How capability building can power transformation

Here is an excerpt from an article written by Hugh Bachmann, Dominic Skerritt, and Elizabeth Young McNally for the McKinsey Quarterly, published by McKinsey & Company. To read the complete article, check out others, learn more about the firm, and sign up for email alerts, please click here.

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A well-designed program to promote productive behavior and skills can not only energize an organization’s workforce but also become an essential element of any successful transformation.

Picture this: an international manufacturing corporation with thousands of workers is spun off from its parent. In less than a year, its stock price drops more than 80 percent, morale plummets, and measures of the organization’s health drop into the bottom quartile of its sector. Something has gone very, very wrong.
Fast-forward four years, and the company’s stock price has increased sixfold. A step change in organizational health has taken the corporation from the bottom to the second quartile, with its employees feeling more connected to each other and invested in the success of the company. Plant safety has dramatically improved, with increased discipline and effective risk management. Customers have noticed and celebrated the changes. One even calls the CEO to say the manufacturer will be the customer’s preferred vendor going forward.So what changed? In this real-life example, the manufacturing company undertook a full-scale transformation effort to change its trajectory on performance, organizational health, and one other crucial value-building element we call “capabilities,” or the hard and soft skills needed to help organizations reach—and sustain—their full potential.

When it comes to enterprise-wide transformations, we know that most companies miss the mark on capabilities during their initiatives. While the majority of organizations recognize the importance of a skilled and motivated workforce, many don’t devote enough time and resources to developing one. The priorities lie elsewhere, and an irreplaceable opportunity is missed. For others, foundational capability building sounds too simple—we are already doing this, a CEO might think. But in our experience, what sounds like common sense is rarely common practice across an organization, and that leaves opportunities to better performance on the table.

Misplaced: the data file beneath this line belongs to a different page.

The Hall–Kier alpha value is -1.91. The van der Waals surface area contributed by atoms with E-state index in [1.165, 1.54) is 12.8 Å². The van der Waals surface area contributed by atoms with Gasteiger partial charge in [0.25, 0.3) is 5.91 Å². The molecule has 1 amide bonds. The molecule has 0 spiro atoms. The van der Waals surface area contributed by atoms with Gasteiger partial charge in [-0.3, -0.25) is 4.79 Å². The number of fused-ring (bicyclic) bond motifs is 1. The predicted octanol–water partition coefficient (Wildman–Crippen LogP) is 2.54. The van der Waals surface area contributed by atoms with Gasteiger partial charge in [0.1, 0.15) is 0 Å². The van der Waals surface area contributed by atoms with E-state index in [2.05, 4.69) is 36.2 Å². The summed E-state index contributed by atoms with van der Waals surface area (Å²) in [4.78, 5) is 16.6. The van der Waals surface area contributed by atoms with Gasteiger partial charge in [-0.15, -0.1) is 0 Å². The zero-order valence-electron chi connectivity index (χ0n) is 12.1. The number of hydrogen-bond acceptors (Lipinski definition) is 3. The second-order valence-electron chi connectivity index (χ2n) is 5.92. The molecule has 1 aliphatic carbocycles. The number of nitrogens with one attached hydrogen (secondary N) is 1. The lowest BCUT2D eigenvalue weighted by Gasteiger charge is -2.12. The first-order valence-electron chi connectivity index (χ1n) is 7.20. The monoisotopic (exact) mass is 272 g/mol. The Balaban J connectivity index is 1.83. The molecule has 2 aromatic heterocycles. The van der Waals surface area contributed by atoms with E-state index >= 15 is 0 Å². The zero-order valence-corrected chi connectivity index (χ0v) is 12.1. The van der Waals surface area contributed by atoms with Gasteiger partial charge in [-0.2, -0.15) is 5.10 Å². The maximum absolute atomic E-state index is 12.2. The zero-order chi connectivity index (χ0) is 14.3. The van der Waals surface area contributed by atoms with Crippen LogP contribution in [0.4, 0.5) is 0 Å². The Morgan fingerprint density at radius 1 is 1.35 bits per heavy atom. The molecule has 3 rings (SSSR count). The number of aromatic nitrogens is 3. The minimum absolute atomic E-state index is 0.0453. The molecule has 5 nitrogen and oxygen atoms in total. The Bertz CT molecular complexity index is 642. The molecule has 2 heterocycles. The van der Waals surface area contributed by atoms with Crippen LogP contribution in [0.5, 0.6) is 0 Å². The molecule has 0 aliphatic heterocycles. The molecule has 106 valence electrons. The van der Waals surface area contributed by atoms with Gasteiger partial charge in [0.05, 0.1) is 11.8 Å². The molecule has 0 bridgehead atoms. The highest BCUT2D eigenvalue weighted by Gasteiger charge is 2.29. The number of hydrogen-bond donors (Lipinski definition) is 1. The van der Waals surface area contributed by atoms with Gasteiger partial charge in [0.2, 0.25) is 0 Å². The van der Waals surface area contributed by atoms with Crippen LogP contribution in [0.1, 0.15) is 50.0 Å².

Capability building goes well beyond traditional training of employees: it’s about fundamentally changing how the work gets done. It’s also one of the best ways to energize people, from the C-suite to the factory floor, to support the transformation in the first place. Without that energy, achieving and sustaining a successful transformation becomes exceedingly difficult—perhaps impossible. But with effective capability building, companies develop the mindsets and behaviors to deliver transformational gains and add to these gains over time, embedding an execution engine for continuous value improvement.

In this article, we explore the essential elements of a robust capability-building program. We show how empowering employees with new skills not only enables sustainable change at scale but also helps the bottom line, as it did during the holistic transformation eventually undertaken by the international manufacturing corporation previously described.

The building blocks of an effective capability-building program

Capability building changes the way people go about their jobs. It strips the workday down to its most basic components and rebuilds it, embedding new habits around timeworn tasks. The lessons can be basic (for example, how to hold a meeting in 30 minutes instead of an hour and how to write the most effective emails) or more sophisticated (for example, how to prioritize responsibilities and how to anticipate, and thus ward off, poor project outcomes). They can also be technical or functional in nature. For example, to create an efficient supply-chain organization, employees can build capabilities in forecasting, segmented networks, demand planning, inventory management, and more. Many of these core ideas sound like common sense, but we’ve found that they are rarely common practices consistently applied across an organization (see sidebar, “Approaches to closing capability gaps”).